Fans of John Le Carre, and fans of the BBC Tinker serial starring Alec Guiness, have long looked forward to this film. And it is very good. But it’s not as subtle or beautiful a movie as we all might have hoped. Of course cold wars and secret services are neither subtle nor beautiful, but Le Carre’s book is, and that’s what we’re dealing with here.
Much of the script of the big screen Tinker is faithful both to the book and to the iconic Alec Guiness serial, and that’s a strong point in favour. In fact I reckon audiences who don’t know either will probably enjoy the film the more for it. Unfortunately I’m such a big fan of both the book and the serial – the movie was probably always going to fall short somewhere.
One place it does fall short by anyone’s standards is the soundtrack. The Tinker trailer certainly appears to use Hans Zimmer’s Inception soundtrack and the Alberto Iglesias number that runs through the movie could have been edgier. But that’s because I wanted a beautiful, dream-like experience and that obviously wasn’t what Tomas Alfredson was looking to create.
What he has done – very well – is get up close and personal to a dirty War that was seedy and disgusting on one side and plain evil on the other: the Cold War that went on well-defined but unseen for forty years, and goes on in variously ill-defined, terrible covert forms to this day. I’ve seen few more disturbing scenes than the graphic summary shooting of Ricky Tarr’s girlfriend in front of tortured Jim Prideaux – not least for the unexplained objects sticking in her ears when she is marched to her death: I don’t remember it from the book except as inferred (it may be in there, I don’t really have time to check) – but John le Carre’s cameo at the Circus Christmas Party would seem to imply it was approved, and if so, rightly so.
The tragedy of Tarr’s loss, the tragic madness of Connie Sachs, Toby Esterhase’s terror of repatriation, Bill Hayden’s cowardice and – what else of him? Perhaps like any weeping killer his is the most painfully scraped empty soul of all: but whatever it is, or whatever Le Carre intended it to be, Colin Firth carries it well.
You get to see pretty much all the characters tear out their poor hearts the better to serve the Circus in this Tinker , all of which makes way for Oldman’s goodly, compromised, academic – and interestingly hard-drinking – Smiley. The book leaves Smiley a tragic victor and a professional paragon; the film shows us a man whose only tragedy is his dirtied hands through years of service. Oldman’s Smiley is, famously, the first since Guiness and the first big screen classic Le Carre character since Richard Burton in the Spy Who Came In From The Cold (another great movie). Oldman’s always good, and he gives us much more of Smiley’s killer streak than Guiness did, although the original is so iconic, that however many sequels Oldman does, he probably knows he can never match it, (which is probably why he’s told interviewers he’s not trying to).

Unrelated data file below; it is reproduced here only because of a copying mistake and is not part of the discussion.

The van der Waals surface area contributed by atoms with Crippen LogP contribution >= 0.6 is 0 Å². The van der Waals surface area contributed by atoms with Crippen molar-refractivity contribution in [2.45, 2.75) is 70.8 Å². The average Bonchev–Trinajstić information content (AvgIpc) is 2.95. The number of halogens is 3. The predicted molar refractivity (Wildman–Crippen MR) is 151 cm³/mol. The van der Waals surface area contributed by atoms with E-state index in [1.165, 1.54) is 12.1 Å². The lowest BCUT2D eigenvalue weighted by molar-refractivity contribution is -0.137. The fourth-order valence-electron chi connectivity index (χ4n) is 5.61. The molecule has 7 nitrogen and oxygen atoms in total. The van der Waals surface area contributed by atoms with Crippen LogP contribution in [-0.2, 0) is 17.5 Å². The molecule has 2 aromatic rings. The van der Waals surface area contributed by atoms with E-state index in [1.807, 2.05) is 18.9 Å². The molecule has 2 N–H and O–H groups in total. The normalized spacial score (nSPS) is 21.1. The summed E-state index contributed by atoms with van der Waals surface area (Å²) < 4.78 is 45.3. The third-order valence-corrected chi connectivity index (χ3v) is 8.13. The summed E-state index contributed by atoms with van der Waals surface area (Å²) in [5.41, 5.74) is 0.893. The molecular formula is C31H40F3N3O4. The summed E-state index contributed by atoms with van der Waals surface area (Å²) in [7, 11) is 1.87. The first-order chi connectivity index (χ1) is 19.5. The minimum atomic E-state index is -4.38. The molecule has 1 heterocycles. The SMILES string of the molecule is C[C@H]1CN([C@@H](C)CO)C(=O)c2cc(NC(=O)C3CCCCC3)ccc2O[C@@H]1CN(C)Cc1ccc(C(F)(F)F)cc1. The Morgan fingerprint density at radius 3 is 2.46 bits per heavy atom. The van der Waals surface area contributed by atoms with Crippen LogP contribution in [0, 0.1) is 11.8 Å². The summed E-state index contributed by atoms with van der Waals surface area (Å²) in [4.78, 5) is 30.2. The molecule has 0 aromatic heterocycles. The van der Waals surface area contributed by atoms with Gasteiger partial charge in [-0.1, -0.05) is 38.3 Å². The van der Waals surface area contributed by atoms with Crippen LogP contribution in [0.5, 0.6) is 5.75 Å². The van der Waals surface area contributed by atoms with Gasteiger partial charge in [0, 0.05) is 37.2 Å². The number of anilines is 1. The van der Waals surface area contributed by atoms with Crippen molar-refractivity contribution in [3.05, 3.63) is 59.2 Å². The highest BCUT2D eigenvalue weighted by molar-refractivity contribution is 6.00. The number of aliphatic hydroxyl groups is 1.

As I said earlier, Tinker Tailor in all its various forms has stayed faithful to the original and that’s a blessing at least because John Le Carre deserves it: I’d rate him up there with any classic author – everyone needs a medium, his just happens to be the spy novel, and the format doesn’t make his insights into human nature any less worthwhile than are, say, Philip K Dick’s insights about society at large, any less brilliant for the presence of space rockets and aliens. And Le Carre, the BBC, and now Hollywood all have Smiley ending Control’s terrible chess game again at the helm: errant wife back from her wanderlust, adoring clique at his back and call, and a great flat paving stone of East European manufacture firmly down before him for the sequel.
Let’s see how it plays.